My doctor has this amazing setup where he assigns you to your own nurse, coordinator, biller, and patient support specialist. You share them with other patients, but it’s nice knowing I have a “team”, and I can communicate with each of them directly through this app called eIVF_Mobile. The messaging feature has its quirks, but I work every day. I can’t spend all day on the phone. I have poor people relying on me to save the day! 

So, I sent my nurse (Jen F. – there are 3 or 4 Jen’s) a frantic message. I’m pretty sure the wetness from my tears could be felt through the computer screen! I apologized for freaking out, but explained that NO ONE from the clinic told me I even needed Lupron, or whatever the fuck Cetrotide is, or ever mentioned any of the meds would be compounds. I mentioned that I knew all along compounds weren’t covered, and that the FSH needs a prior authorization, or a step-down or medical statement of necessity (SMN) for approval. I reported that if someone had given adequate information ahead of time we never would have signed a payment agreement and would never EVER have given them almost $1500 up front before knowing the cost of meds. And then I apologized AGAIN. (I see a lot of apologies in my future.)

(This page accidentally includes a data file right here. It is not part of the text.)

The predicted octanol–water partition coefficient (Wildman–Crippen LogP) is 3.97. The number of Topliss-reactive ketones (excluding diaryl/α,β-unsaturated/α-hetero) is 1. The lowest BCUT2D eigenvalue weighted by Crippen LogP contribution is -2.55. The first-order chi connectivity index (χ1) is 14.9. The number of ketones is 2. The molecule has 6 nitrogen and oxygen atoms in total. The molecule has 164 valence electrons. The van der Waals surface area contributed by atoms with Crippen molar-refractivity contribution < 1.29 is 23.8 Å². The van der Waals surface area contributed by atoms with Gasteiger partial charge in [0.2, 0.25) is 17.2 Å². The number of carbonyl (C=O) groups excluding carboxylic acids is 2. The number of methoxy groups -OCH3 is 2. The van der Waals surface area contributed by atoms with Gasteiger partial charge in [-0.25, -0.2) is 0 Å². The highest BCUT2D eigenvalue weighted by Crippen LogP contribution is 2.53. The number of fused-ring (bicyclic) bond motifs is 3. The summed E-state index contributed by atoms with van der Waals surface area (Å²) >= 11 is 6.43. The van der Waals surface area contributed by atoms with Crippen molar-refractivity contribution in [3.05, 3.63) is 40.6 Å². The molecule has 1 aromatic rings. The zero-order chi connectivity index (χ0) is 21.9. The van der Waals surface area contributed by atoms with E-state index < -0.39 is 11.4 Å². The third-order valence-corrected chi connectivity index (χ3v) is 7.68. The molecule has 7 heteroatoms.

Now, it does seem like there were some missteps here – on everyone’s part- mine, the clinic, the pharmacies (I have two), and the insurance (especially Miss Chuckles), but I THINK it is resolved. I got an email from the nurse saying they found the Lupron in a “covered” form – a kit. I have no clue how much this will cost, but “covered” sounds good. Also, she got the pharmacy to get me a progesterone that’s only $15 (not $100). If nothing else we have saved about $85, and my OOP is DEFINITELY met after we pay for these meds!!!

If I had $5.00

If I had $5.00 for every time someone said something hurtful to me about my infertility I could pay for the IVF and have some money left over for baby stuff (or a vacation if the IVF failed). I would start the collection process with my mother, who told me I am too old and that my bf doesn’t want a baby, once I finally gathered the courage to tell her. Yeah. I would charge her double.